HCCI Opinion on need for reform

of 'voluntary' sector care provision

April 2014


Public confidence in the 'voluntary' sector has been seriously damaged. Recent revelations surrounding REHAB and CRC use of funds as well as disclosures from the latest HSE review into top ups has left the public with a justifiable distrust of the sector.


The term 'voluntary' itself is also a misnomer and misleading to the public. The only people who are not paid in these organisations are the directors or trustees. In the instance of Rehab we have seen that even this isn't the case. All other staff members in these organisations are paid market rates.


While it is easy to find scapegoats, I firmly believe that in the majority of cases, the problem is not the people, but the structure they operate within. While it may seem odd to speak of market competition when talking about the vital services the health system provides, it is the lack of healthy competition, caused by monopoly type situations, that is the root cause of many of these scandals.


We cannot rely on the benevolence of ordinary people. We must provide incentives to ensure people are performing to the best of their abilities. Competition is a proven incentive to ensure top quality services. For too long, some organisations have operated free from the threat that their funding could be withdrawn. This has fostered complacency, leading to substandard care for their clients.


The perception that the 'voluntary' sector has some sort of monopoly on caring and empathy and can be trusted with blank cheques to provide care needs to be hit on the head


Take the home help sector of which REHAB Care are an important element, which receives roughly €60M in state funding as an example. This funding is received monthly and in advance, with virtually no subsequent direct control over how those funds have been spent.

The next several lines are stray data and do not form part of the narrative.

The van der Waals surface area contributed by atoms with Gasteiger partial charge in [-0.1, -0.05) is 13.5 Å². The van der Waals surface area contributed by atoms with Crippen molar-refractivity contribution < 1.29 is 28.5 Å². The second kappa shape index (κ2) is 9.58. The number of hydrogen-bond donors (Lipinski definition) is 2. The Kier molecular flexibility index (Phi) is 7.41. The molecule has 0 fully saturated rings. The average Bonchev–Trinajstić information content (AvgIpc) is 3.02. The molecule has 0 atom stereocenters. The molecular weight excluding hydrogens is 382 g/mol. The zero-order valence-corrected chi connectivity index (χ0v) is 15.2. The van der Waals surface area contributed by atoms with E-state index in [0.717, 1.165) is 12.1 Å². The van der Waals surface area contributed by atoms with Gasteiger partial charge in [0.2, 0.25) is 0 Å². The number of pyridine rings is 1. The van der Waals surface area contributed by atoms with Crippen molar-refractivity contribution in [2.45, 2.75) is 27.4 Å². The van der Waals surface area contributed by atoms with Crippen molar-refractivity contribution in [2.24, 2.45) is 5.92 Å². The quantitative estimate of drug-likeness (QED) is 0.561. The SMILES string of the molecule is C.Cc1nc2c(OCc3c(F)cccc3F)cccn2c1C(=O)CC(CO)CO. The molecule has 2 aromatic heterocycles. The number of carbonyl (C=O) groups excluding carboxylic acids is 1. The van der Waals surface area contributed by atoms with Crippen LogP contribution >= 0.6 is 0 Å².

In addition, competition is being impeded by the lack of choice offered to the client. For instance, if a person living in Clontarf is awarded home help hours, they have to use Clontarf Home Help whether they are happy with their service or not. In this scenario, there is no incentive for the care provider to strive to improve their services on a daily basis or to ensure they are giving real value for money.


We urgently need a paradigm shift away from viewing the patient as a passive 'service user' to ensure that they are given due respect and treated like any other informed purchaser or 'client'. Only by empowering the client to choose their service provider, can we ensure a higher benchmark for home care standards. What greater way to keep providers on their toes?


While accepting that a certain level of state provided care is important, the state's seeming insistence on maintaining the 'three pillars' of voluntary, private and HSE provided home care is baffling.


The fundamental issue should be providing a high quality service that represents real value for money regardless of provider.

v In the current situation, this can only be ensured through a competitive, transparent and non-discriminatory procurement process. Only by insisting on basic safeguards such as ensuring that all funding is dependent upon proof of service provision, and that patients are empowered to feel like clients, can we break the structures which have enabled the abuse of funding to date and take meaningful steps to improve the standard of home care in Ireland.


Michael Harty,
Chairman
Home and Community Care Ireland